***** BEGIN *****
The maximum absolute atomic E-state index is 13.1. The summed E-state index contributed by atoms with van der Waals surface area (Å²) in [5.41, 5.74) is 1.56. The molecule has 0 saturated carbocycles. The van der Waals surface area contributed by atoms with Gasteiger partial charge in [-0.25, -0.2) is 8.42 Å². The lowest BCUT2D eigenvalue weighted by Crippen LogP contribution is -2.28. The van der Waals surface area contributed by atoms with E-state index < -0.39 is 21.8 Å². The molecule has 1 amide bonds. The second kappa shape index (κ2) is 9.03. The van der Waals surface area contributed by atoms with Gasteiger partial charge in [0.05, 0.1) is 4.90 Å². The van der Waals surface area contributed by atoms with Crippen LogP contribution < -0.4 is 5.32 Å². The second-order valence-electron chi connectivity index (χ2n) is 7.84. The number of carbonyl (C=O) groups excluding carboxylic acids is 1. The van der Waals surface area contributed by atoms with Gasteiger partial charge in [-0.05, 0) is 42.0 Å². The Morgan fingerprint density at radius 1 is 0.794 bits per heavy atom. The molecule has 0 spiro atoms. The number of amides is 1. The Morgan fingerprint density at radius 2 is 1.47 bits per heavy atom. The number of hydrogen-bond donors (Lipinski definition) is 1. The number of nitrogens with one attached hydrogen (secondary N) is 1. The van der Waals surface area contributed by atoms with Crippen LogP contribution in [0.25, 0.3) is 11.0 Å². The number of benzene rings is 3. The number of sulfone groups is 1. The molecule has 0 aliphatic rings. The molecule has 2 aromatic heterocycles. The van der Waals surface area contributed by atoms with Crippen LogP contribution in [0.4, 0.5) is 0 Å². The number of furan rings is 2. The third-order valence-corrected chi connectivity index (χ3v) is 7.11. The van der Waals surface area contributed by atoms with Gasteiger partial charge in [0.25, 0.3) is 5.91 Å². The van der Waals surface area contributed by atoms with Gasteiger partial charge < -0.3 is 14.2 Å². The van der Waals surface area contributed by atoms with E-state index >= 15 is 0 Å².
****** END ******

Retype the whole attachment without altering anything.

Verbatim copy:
The maximum absolute atomic E-state index is 13.1. The summed E-state index contributed by atoms with van der Waals surface area (Å²) in [5.41, 5.74) is 1.56. The molecule has 0 saturated carbocycles. The van der Waals surface area contributed by atoms with Gasteiger partial charge in [-0.25, -0.2) is 8.42 Å². The lowest BCUT2D eigenvalue weighted by Crippen LogP contribution is -2.28. The van der Waals surface area contributed by atoms with E-state index < -0.39 is 21.8 Å². The molecule has 1 amide bonds. The second kappa shape index (κ2) is 9.03. The van der Waals surface area contributed by atoms with Gasteiger partial charge in [0.05, 0.1) is 4.90 Å². The van der Waals surface area contributed by atoms with Crippen LogP contribution < -0.4 is 5.32 Å². The second-order valence-electron chi connectivity index (χ2n) is 7.84. The number of carbonyl (C=O) groups excluding carboxylic acids is 1. The van der Waals surface area contributed by atoms with Gasteiger partial charge in [-0.05, 0) is 42.0 Å². The Morgan fingerprint density at radius 1 is 0.794 bits per heavy atom. The molecule has 0 spiro atoms. The number of amides is 1. The Morgan fingerprint density at radius 2 is 1.47 bits per heavy atom. The number of hydrogen-bond donors (Lipinski definition) is 1. The number of nitrogens with one attached hydrogen (secondary N) is 1. The van der Waals surface area contributed by atoms with Crippen LogP contribution in [0.25, 0.3) is 11.0 Å². The number of benzene rings is 3. The number of sulfone groups is 1. The molecule has 0 aliphatic rings. The molecule has 2 aromatic heterocycles. The van der Waals surface area contributed by atoms with Crippen LogP contribution in [0.4, 0.5) is 0 Å². The number of furan rings is 2. The third-order valence-corrected chi connectivity index (χ3v) is 7.11. The van der Waals surface area contributed by atoms with Gasteiger partial charge in [0.25, 0.3) is 5.91 Å². The van der Waals surface area contributed by atoms with Gasteiger partial charge < -0.3 is 14.2 Å². The van der Waals surface area contributed by atoms with E-state index >= 15 is 0 Å².